This relic of mine is shown in the accompanying photo. It is a cast iron bottle opener in the shape of a man's face with four eyes. Here is its tale:
In the early 1970s, about the time that I was starting high school, my family and I often spent weekends at the Kankakee River State Park in Illinois. My father liked to fish and my mother, sister, and I would go hiking, wading, or exploring along various stretches of the river. One of our favorite areas was a segment of land that the park had acquired from a farmer. Back when the farmer owned the land along the river, he leased little shacks to local fishermen, including friends of my father. In their bachelor days, the guys used to gather for the weekend, and would stay up all night, fishing, drinking beer, and playing poker. I have only vague recollections of the inside of the little cabin, which I probably saw several times as a very young kid. It seemed dirty, full of linoleum, and lit by an unflattering fluorescent light.
Sometime following the state purchase of the property for the park, the cabins were burned to the ground. Not long after this occurred, my mother, sister and I happened to hike back to the area. We discovered that the only remains, surrounded by encroaching weeds, were piles of rubble, burnt linoleum, a few metal forks and spoons, rusty nails, and other nonflammable bits. We picked around in the pile that had belonged to our dad's friend, and that's where I happened to find the strange little metal face. I didn't even know what it was at first, but after cleaning it up, it was obviously a bottle opener that had once been mounted on a wall. The face was so weird that, even though the cast iron was badly corroded by the fire, I kept the trinket. Ugly as it was, it was also quite fascinating.
I thought nothing more about the stored curiosity for the next several years. Then something brought it to my attention once more. During my first couple years as an undergrad at the University of Illinois in Champaign-Urbana I worked in the music library. One of my duties was to re-shelve 33rpm records that people had taken from the stacks. As I was mindlessly doing this tedious task one day, I saw a record cover that woke me from my stupor. There, in a full 12" image, was my four-eyed bottle opener man! I was so surprised that I never even noted the title on the album, but instead simply studied the photo, trying to memorize all the details. This version of the bottle opener was painted, making it look like a cheap carnival prize. However, the underlying structure was the same as mine, down to the four eyes, three teeth, handlebar moustache, and wart on the nose. Because my copy had been through a fire, the paint had all burned off. I think that it was like seeing the classic Greek statues in their original painted versions instead of the clean white marble with which we are familiar today. Although the bottle opener was still ugly as sin, without the paint it seemed to be elevated at least a minor degree above kitsch.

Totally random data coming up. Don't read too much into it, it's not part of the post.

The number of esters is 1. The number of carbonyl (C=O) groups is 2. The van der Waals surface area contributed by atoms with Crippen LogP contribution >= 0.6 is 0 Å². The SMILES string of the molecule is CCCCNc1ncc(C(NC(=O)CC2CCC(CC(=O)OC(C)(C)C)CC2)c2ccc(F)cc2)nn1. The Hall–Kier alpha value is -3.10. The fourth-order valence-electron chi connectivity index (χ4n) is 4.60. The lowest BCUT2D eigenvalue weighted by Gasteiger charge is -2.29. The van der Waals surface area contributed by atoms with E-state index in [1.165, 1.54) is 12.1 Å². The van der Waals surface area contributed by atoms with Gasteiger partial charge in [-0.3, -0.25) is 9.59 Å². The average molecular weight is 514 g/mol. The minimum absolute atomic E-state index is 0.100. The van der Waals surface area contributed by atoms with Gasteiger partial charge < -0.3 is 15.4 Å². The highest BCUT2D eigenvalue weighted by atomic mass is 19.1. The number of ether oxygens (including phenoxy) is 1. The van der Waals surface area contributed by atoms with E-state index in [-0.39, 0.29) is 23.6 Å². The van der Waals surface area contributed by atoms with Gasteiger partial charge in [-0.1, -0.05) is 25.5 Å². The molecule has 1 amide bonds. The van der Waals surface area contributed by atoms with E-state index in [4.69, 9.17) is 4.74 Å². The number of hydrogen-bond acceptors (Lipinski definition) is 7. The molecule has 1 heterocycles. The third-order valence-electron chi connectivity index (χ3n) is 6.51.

As I moved on to graduate school and eventually got married, the bottle opener remained in my possession, but I only noticed it when I happened to find it while packing or unpacking. I began to value it a little as a relic, a bizarre reminder of the enjoyable years I spent playing around the Kankakee River. Recently, I again came across it while looking for something else. Because we now have the internet for quick and easy research, I decided to do a little investigation.
Amazingly, I did not come up empty handed. I have learned that a version of this same bottle opener is still being produced today. It costs about $2.00 from a company on the web. Original versions, all painted, sell on various antique sites and eBay for anywhere from about $10 to $135. I found photos of at least three different cast iron designs with the four-eyed theme. Besides the bald guy with the moustache, there was also a woman, in both Caucasian and Negro versions. The painting on all of them varies considerably, with the man even portrayed as a Native American (quite a stretch of the imagination) complete with reddish skin and war paint. I also found a brass version, but it had a different look while still retaining the four eyes.
Although my fire-damaged copy has no discernable marking identifying the maker, some of the better preserved copies do. The company that made them was called Wilton Products and I was able to find some information on the site of Wilton Armetale, a company that today produces fine cookware. The first incarnation of the company was Susquehanna Castings, started in 1893 by the Wilton family along the Susquehanna River in Wrightsville, PA. This was a foundry producing iron products for industries and novelty items for consumers. It merged into Wilton Brass Co. (1954 to about 1985, later called Wilton Armetale) in the 1960s, continuing to make iron and brass objects as well developing a new metal from an aluminum based alloy called "Armetale." Wilton Products was formed around 1935 and decorated the iron products made by Susquehanna Castings. Novelty items hand painted and produced in Wrightsville, PA, and Santa Barbara, CA, were popular through the 1940s and 1950s. These included bottle openers, trivets, candle holders, and mechanical banks.
I also found out more about the album cover I had seen almost three decades ago. It was for an American release of a Pink Floyd record. While the album was produced in other countries, only those sold in the U.S. had the strange face on the cover, and there were actually at least two versions of that as well: one with the four-eyed woman (complete with a person's tongue sticking out of the opening) and one with the four-eyed man. I had just happened to run across the male version matching my odd little memento. And the name of the album? The 1971 release called "Relics."